A Justice Department memo released shortly before President Donald Trump left office could send roughly 4,000 people who were transferred to home confinement during the COVID-19 pandemic back to federal prison.
Now, a bipartisan group of lawmakers in Congress and criminal justice advocacy groups are demanding that the Biden administration rescind that memo, arguing it would be unnecessary and cruel to those who've started rebuilding their lives on the outside.
The memo, issued on January 15 by the Justice Department's Office of Legal Counsel, says that those transferred from federal prison to home confinement last year due to a provision in the Coronavirus Aid, Relief, and Economic Security (CARES) Act expanding releases of elderly and at-risk inmates will have to return to prison once the pandemic is deemed over.
At a Senate Judiciary Committee hearing Thursday on the Federal Bureau of Prisons (BOP) response to COVID-19, Sens. Chuck Grassley (R–Iowa) and Dick Durbin (D–Ill.) questioned BOP Director Michael Carvajal about the potential re-incarceration.
"Obviously, if they can stay where they are, it's going to save the taxpayers a lot of money, and it would also help people who aren't prone to re-offend and allows inmates to successfully re-enter society as productive citizens," Grassley said.
Grassley noted that only 151 of the roughly 24,000 inmates who were transferred into home confinement since last March had violated the terms of their release.
"The president recently extended the national emergency," Carvajal said. "There's no rush to bring these [people] back."
Carvajal also said the BOP is working with the laws on the books. The CARES Act did not change the statutory requirements for when a federal inmate can be transferred to home confinement.
"If they have successfully been out there, we're going to use good judgment and common sense and work within the law to make sure we place them appropriately, Carvajal said. "We have plenty of bed space in our minimum-security camps. I simply ask that either the statute is changed, or that people understand that we're working within the parameters we've been given."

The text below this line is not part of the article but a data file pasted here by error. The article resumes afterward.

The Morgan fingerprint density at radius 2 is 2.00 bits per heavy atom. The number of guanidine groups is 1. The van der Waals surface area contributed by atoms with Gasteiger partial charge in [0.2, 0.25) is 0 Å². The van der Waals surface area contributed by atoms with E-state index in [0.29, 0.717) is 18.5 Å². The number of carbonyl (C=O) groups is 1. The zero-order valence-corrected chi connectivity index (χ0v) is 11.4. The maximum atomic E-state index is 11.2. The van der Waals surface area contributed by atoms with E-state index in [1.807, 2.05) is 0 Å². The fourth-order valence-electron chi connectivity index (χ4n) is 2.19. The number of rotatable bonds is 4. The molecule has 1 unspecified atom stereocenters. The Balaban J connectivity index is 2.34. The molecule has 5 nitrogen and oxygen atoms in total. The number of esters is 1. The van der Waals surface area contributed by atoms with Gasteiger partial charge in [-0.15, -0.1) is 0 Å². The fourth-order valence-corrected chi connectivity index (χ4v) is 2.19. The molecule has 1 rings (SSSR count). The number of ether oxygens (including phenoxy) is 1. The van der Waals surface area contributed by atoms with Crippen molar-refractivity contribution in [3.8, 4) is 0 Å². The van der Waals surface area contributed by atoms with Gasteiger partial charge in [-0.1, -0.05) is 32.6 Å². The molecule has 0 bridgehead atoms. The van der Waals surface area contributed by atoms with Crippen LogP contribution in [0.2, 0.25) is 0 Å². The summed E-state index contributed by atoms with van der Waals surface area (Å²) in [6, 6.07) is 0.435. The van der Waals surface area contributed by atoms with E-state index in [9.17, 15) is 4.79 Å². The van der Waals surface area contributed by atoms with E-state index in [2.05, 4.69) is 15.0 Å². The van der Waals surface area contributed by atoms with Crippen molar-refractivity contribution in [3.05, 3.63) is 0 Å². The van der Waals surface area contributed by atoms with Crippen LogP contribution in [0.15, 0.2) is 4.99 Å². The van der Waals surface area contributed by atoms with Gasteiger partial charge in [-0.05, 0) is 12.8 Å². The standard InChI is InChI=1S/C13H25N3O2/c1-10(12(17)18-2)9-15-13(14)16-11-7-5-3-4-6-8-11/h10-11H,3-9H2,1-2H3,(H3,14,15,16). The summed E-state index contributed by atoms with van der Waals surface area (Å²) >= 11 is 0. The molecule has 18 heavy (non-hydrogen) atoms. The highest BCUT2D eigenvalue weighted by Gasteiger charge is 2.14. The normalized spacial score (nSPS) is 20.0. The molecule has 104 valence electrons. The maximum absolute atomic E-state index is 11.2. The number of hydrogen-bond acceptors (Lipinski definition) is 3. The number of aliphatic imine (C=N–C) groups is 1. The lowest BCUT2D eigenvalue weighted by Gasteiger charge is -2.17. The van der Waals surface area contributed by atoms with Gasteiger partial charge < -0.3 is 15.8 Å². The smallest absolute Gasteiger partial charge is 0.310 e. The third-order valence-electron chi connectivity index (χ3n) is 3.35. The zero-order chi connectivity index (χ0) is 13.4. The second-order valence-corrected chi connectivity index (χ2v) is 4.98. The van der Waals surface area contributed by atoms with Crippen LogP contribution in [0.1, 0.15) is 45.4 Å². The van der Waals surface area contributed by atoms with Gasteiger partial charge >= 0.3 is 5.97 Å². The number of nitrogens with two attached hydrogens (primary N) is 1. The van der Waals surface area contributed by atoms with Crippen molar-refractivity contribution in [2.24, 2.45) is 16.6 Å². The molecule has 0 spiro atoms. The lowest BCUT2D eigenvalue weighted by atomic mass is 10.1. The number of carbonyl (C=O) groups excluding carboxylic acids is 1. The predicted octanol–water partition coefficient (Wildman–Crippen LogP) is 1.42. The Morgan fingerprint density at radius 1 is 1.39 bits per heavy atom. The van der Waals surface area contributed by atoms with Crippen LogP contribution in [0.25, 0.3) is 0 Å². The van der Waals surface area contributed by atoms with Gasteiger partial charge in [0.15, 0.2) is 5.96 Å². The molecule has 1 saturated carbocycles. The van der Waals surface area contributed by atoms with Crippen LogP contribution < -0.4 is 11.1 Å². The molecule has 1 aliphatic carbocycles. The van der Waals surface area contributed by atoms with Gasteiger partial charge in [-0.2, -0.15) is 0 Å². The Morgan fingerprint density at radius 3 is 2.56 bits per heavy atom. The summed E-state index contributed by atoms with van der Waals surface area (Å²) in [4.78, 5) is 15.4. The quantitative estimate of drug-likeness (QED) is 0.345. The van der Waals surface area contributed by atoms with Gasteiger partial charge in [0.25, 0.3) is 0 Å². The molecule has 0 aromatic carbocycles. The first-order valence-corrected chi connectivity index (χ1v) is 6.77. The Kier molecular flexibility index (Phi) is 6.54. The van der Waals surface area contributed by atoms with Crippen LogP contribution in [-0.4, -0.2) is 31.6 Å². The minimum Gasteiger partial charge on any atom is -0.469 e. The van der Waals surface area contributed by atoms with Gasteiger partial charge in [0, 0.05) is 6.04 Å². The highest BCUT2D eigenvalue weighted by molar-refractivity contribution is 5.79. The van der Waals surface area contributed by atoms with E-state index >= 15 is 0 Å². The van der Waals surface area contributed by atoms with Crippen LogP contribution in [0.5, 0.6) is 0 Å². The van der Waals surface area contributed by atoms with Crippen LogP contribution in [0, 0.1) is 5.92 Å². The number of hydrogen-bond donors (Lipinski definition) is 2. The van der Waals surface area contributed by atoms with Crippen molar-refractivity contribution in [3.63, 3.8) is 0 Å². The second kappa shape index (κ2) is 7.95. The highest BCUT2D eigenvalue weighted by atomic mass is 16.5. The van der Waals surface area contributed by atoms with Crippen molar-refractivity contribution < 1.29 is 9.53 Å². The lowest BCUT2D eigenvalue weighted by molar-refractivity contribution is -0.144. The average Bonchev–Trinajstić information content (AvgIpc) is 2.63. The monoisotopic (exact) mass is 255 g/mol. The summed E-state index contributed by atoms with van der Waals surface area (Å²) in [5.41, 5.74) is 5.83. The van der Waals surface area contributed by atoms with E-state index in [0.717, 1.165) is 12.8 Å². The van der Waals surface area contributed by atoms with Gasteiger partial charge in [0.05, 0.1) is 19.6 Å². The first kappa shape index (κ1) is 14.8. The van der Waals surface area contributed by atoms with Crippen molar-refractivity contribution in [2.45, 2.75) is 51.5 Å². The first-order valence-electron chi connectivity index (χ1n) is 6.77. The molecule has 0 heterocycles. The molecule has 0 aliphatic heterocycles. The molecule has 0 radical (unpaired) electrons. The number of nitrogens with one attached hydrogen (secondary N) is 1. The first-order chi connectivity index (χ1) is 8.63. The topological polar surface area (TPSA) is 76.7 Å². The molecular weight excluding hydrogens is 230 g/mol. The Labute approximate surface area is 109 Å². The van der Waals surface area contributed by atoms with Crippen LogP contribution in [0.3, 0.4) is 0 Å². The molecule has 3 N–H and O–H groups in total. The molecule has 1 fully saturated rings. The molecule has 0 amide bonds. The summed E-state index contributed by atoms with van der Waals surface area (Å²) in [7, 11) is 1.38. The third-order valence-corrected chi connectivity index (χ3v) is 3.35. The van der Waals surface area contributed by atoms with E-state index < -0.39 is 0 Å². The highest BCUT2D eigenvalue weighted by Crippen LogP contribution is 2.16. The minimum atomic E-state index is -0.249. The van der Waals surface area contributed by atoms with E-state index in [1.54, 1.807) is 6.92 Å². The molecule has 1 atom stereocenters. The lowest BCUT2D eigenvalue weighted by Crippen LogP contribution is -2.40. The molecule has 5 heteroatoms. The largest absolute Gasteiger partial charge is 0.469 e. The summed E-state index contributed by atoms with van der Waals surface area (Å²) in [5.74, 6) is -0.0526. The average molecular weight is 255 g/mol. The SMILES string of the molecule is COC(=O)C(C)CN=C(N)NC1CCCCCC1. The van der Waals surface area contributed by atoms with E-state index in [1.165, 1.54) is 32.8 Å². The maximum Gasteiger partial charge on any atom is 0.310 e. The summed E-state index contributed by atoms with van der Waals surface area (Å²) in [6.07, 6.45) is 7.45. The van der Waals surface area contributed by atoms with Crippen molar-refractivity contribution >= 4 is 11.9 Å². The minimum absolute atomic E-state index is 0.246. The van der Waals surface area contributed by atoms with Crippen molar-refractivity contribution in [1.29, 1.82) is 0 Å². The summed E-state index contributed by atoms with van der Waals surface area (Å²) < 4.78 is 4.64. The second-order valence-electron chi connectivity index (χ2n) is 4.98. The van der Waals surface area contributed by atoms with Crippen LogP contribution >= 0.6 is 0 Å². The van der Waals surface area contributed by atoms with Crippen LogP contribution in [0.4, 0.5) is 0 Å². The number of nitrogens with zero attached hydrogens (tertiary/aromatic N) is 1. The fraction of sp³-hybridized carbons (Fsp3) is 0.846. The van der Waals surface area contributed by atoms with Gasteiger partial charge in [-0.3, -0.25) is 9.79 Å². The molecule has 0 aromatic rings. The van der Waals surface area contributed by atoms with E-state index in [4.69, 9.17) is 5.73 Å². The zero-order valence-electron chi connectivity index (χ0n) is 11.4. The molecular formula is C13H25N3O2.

More than two dozen members of Congress sent President Joe Biden a letter last week urging his administration to reverse the memo.
"The vast majority of those people on home confinement today have reunited with their families and are working and contributing to society," the letter says. "They were not told they would have to return to prison and forcing them to do so would be cruel and devastating. You rightly pledged to reduce the federal prison population. Sending thousands of people back to federal prison who have already proven that they do not need to be there would undermine this commitment and would undermine, not advance, public safety."
Among those facing re-incarceration is Dennis Alba. "I was granted home confinement last May," Alba wrote to FAMM, a criminal justice advocacy group. "I got a great job and rented an apartment a few miles from the office, and I can walk to work. I am 71, so readjusting after 19 years in fed prison takes a little time. If I have to go back to prison, I would lose everything I have worked so hard for. I NEVER would have gone through the expense of buying furniture, clothes, renting a place to live and other expenses if I know I would be returning to prison."
FAMM, along with the American Civil Liberties Union, Prison Fellowship, the Brennan Center, and other criminal justice organizations, is also urging Biden and Attorney General Merrick Garland to rescind the memo.
And although Carvajal assured senators that the BOP is prepared to handle an influx of thousands of inmates, the BOP system has been notoriously short-staffed for years.
"We don't have the staff," Council of Prison Locals Southeast Regional Vice President Joe Rojas told Reuters. "We are already in chaos as it is as an agency."
The Justice Department did not respond to requests for comment.